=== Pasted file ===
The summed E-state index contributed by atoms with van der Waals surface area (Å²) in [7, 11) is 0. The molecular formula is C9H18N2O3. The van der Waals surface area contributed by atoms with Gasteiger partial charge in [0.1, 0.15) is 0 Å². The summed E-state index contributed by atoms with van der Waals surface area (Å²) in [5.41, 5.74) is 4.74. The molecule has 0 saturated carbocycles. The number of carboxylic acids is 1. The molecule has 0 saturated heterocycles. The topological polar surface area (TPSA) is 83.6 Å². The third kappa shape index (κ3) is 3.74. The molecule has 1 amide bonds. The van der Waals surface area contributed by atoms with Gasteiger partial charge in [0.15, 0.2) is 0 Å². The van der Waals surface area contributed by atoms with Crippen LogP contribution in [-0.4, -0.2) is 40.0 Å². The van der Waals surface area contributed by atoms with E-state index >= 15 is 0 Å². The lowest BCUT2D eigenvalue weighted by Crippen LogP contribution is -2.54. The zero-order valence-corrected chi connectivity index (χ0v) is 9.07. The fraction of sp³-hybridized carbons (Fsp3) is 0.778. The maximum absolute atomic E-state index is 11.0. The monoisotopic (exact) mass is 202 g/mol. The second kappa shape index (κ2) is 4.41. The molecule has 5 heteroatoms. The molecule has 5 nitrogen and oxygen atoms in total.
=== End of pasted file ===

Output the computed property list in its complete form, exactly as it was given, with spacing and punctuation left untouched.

The summed E-state index contributed by atoms with van der Waals surface area (Å²) in [7, 11) is 0. The molecular formula is C9H18N2O3. The van der Waals surface area contributed by atoms with Gasteiger partial charge in [0.1, 0.15) is 0 Å². The summed E-state index contributed by atoms with van der Waals surface area (Å²) in [5.41, 5.74) is 4.74. The molecule has 0 saturated carbocycles. The number of carboxylic acids is 1. The molecule has 0 saturated heterocycles. The topological polar surface area (TPSA) is 83.6 Å². The third kappa shape index (κ3) is 3.74. The molecule has 1 amide bonds. The van der Waals surface area contributed by atoms with Gasteiger partial charge in [0.15, 0.2) is 0 Å². The van der Waals surface area contributed by atoms with Crippen LogP contribution in [-0.4, -0.2) is 40.0 Å². The van der Waals surface area contributed by atoms with E-state index >= 15 is 0 Å². The lowest BCUT2D eigenvalue weighted by Crippen LogP contribution is -2.54. The zero-order valence-corrected chi connectivity index (χ0v) is 9.07. The fraction of sp³-hybridized carbons (Fsp3) is 0.778. The maximum absolute atomic E-state index is 11.0. The monoisotopic (exact) mass is 202 g/mol. The second kappa shape index (κ2) is 4.41. The molecule has 5 heteroatoms. The molecule has 5 nitrogen and oxygen atoms in total.